Opioid drugmakers face thousands of lawsuits around the country, a mountain of them grouped in Cleveland’s federal court. But right now, it's a Monday decision—in the first opioid case to make it to trial nationally—that has market watchers bracing for news.
Judge Thad Balkman in Oklahoma’s Cleveland County is set to rule Monday on the state’s lawsuit against Johnson & Johnson. The state originally sued J&J, Teva and Purdue Pharma, but the latter two companies settled as the case approached trial.
And in more evidence of how closely watched this trial has been, the court hasn't just announced up front that the ruling is coming. It's specifying a time. Judge Balkman is set to read his decision at 3 p.m. Central time, AP reports. The trial started in late May and lasted about 6 weeks.
Oklahoma in 2017 sued J&J, Purdue and Teva, claiming their opioid marketing created a crisis that violated the state’s public nuisance law—and will cost billions to clean up.
J&J sees things very differently, of course. “Not once did the state identify a single Oklahoma doctor who was misled by a single Janssen statement, nor did it prove that Janssen misleadingly marketed opioids or caused any harm in Oklahoma,” J&J attorney John Sparks said in a statement sent to FiercePharma.
But the state's claims go beyond J&J's doctor interactions. At trial, Oklahoma prosecutors presented evidence that J&J scientists created a mutant poppy strain in 1994 that enabled the company to produce mass quantities of opioids.
Then, the company signed a long-term supply agreement with Purdue to provide oxycodone, prosecutors said. For years, the company supplied more than 60% of opioid active ingredients in the U.S., according to the state.
J&J further conducted a “decade and a half long” unbranded marketing campaign to pitch opioid drugs as safe for everyday pain, according to the state. The company also used “front groups” to promote opioids for treating pain, the state says. At trial, the state’s Department of Mental Health and Substance Abuse Commissioner Terri White said it would cost more than $17 billion to fix Oklahoma’s opioid abuse problem.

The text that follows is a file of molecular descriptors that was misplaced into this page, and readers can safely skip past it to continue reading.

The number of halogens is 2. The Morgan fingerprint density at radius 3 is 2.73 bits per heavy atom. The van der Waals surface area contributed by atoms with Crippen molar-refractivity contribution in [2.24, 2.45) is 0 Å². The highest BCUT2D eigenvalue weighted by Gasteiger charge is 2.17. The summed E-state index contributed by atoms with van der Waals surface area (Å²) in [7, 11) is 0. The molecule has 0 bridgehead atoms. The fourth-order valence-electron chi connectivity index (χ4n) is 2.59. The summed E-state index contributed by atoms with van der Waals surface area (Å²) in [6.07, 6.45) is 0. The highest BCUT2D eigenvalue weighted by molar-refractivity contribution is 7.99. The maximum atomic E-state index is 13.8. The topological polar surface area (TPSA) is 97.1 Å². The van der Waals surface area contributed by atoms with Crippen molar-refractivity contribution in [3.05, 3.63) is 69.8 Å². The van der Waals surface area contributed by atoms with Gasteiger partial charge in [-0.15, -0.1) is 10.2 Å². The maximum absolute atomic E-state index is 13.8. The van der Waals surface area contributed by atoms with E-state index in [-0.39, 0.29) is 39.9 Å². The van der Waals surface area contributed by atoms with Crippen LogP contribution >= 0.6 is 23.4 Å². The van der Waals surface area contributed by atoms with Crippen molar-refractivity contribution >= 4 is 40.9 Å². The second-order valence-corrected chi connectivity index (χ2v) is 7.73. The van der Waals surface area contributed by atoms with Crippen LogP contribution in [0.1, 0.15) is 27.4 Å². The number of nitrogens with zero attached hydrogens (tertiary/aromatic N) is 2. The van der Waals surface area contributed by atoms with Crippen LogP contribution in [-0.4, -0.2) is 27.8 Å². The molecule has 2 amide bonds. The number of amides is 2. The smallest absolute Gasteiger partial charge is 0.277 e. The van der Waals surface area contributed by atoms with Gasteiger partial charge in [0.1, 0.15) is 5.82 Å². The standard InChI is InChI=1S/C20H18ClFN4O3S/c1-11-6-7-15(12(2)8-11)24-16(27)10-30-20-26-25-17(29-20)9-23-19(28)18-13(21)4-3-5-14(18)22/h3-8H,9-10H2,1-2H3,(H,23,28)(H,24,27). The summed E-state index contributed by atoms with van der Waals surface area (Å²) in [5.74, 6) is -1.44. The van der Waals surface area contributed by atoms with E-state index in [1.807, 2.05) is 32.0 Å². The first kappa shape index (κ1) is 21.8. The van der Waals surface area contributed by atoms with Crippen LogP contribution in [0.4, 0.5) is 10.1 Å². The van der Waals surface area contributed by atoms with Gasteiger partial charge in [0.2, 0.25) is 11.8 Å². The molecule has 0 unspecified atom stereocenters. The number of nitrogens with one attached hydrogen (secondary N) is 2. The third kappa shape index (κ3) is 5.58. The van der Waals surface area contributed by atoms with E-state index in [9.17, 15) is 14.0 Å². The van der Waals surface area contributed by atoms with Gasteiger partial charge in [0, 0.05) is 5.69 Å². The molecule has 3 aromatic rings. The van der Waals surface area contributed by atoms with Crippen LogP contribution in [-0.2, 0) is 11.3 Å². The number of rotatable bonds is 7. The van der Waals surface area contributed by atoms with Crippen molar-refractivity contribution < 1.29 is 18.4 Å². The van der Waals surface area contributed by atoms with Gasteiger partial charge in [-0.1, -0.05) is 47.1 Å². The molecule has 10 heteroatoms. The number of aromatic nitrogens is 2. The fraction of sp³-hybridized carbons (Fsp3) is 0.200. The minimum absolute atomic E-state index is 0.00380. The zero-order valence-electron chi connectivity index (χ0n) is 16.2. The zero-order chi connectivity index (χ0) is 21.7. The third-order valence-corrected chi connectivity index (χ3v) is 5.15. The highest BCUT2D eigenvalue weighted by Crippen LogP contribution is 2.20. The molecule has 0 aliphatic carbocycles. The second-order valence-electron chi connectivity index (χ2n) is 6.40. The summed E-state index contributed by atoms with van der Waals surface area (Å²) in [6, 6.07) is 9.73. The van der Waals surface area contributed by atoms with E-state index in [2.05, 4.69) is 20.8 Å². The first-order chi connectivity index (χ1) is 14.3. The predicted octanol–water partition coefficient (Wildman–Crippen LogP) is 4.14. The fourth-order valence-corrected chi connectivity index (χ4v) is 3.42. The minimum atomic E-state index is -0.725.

In all, Johnson & Johnson was the “kingpin behind the opioid crisis that has caused the deaths of thousands of Oklahomans and created a generation of people addicted to opioids in our state,” Oklahoma attorney general Mike Hunter said in a statement.
For J&J, the allegations that it served as a "kingpin" run contrary to market statistics. The company said its operations were heavily regulated by the Drug Enforcement Agency, that it held a “miniscule fraction” of Oklahoma’s opioid prescription market, and that its products were “never widely diverted.”
Besides, J&J lawyers said, Oklahoma's effort to apply its public nuisance law in this case is an overreach.
“The state’s attempt to resolve this tremendously complex social problem with an unprecedented expansion of public nuisance law is misguided and legally unsustainable," Sparks said.
Sparks further warned the proposed application of the nuisance law—which has been used for a century to resolve very different disputes, such as an overgrown hedge—threatens all businesses operating in the state.
Overall, there's a reason why J&J chose not to settle, the company's lawyers say. J&J attorney Larry Ottaway said at trial that “when you’re right you fight," as quoted by Legal Newsline.
While Monday's decision will spur market watchers to draw conclusions about the pharma industry's larger opioid issue, J&J lawyers believe it won't affect other cases. Oklahoma's suit is playing out in state court and the state brought unique claims.
Oklahoma’s lawsuit against the drugmakers was the first to make it to trial, and the legal fight is just heating up for many companies. As drugmakers prepare for an autumn trial in Cleveland, Endo and Allergan this week inked $11 million and $5 million deals with two Ohio counties that are set to air their claims in court. More than 2,000 lawsuits from various entities are grouped up in Cleveland's federal court, and analysts have predicted billions in potential liability for various companies.
Before the Oklahoma case reached trial, Purdue inked a $270 million settlement and Teva agreed to fork over $85 million to resolve the state’s claims.